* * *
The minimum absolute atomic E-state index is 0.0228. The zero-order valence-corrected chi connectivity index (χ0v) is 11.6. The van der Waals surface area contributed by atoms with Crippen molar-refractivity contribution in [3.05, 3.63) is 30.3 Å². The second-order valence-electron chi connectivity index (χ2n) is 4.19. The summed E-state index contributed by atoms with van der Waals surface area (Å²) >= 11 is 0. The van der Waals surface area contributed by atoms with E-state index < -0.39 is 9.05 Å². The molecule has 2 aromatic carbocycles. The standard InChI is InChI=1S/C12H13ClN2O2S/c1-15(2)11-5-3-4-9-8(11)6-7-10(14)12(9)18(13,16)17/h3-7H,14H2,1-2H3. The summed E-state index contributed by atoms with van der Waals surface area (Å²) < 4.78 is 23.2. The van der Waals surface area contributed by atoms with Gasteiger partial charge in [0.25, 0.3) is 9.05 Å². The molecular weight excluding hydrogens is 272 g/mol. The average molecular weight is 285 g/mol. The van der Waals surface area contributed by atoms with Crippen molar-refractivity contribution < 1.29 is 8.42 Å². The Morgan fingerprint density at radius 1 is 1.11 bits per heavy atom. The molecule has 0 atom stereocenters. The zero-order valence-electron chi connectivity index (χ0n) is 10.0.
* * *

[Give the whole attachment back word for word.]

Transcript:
The minimum absolute atomic E-state index is 0.0228. The zero-order valence-corrected chi connectivity index (χ0v) is 11.6. The van der Waals surface area contributed by atoms with Crippen molar-refractivity contribution in [3.05, 3.63) is 30.3 Å². The second-order valence-electron chi connectivity index (χ2n) is 4.19. The summed E-state index contributed by atoms with van der Waals surface area (Å²) >= 11 is 0. The van der Waals surface area contributed by atoms with E-state index < -0.39 is 9.05 Å². The molecule has 2 aromatic carbocycles. The standard InChI is InChI=1S/C12H13ClN2O2S/c1-15(2)11-5-3-4-9-8(11)6-7-10(14)12(9)18(13,16)17/h3-7H,14H2,1-2H3. The summed E-state index contributed by atoms with van der Waals surface area (Å²) < 4.78 is 23.2. The van der Waals surface area contributed by atoms with Gasteiger partial charge in [0.25, 0.3) is 9.05 Å². The molecular weight excluding hydrogens is 272 g/mol. The average molecular weight is 285 g/mol. The van der Waals surface area contributed by atoms with Crippen molar-refractivity contribution < 1.29 is 8.42 Å². The Morgan fingerprint density at radius 1 is 1.11 bits per heavy atom. The molecule has 0 atom stereocenters. The zero-order valence-electron chi connectivity index (χ0n) is 10.0.